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Two nights. Twenty candidates. The first Democratic debates mark a new phase in the presidential race

The stage at the Adrienne Arsht Center for the Performing Arts on the eve of the first Democratic presidential debate of the 2020 campaign.Doug Mills/New York Times

MIAMI — In a windowless conference room in downtown Miami, Julian Castro practiced answering mock debate questions while an aide kept an eye on the clock, raising two hands in the air whenever Castro spoke longer than one minute.

Elsewhere in the city this week, another Democratic presidential contender, California Senator Kamala Harris, huddled with her advisers over Caribbean food. Massachusetts Senator Elizabeth Warren squeezed in one last rally with her final debate preparations. And New Jersey Senator Cory Booker’s aides passed around a memo laying out his goals for the mere 7 to 11 minutes he will likely speak onstage.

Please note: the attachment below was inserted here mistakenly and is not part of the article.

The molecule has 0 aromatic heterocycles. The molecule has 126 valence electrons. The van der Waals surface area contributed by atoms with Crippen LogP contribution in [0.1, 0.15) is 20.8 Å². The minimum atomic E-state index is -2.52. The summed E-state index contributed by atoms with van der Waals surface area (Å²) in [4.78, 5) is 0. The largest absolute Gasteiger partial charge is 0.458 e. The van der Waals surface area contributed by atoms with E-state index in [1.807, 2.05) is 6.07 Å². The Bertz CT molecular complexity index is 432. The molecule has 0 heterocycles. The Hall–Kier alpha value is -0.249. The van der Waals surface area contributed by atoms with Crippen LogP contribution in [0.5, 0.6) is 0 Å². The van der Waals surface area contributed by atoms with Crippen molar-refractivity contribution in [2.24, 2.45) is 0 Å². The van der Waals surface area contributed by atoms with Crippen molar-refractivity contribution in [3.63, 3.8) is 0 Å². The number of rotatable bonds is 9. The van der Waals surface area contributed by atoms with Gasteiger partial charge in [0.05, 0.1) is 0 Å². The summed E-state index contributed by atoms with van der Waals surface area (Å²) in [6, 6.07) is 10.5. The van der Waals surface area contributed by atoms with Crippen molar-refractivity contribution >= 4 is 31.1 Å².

Most of the Democrats seeking their party’s nomination are preparing to meet in Miami on their biggest stage yet beginning Wednesday, for a two-night, 20-candidate extravaganza that marks a new phase in the sprawling campaign to take on President Trump. The events will put household names like former vice president Joe Biden on the same stage as little-known Democrats like Andrew Yang, offering leading contenders a chance to prove their polling leads are about more than name recognition while giving upstart candidates an opening to grab the nation’s attention.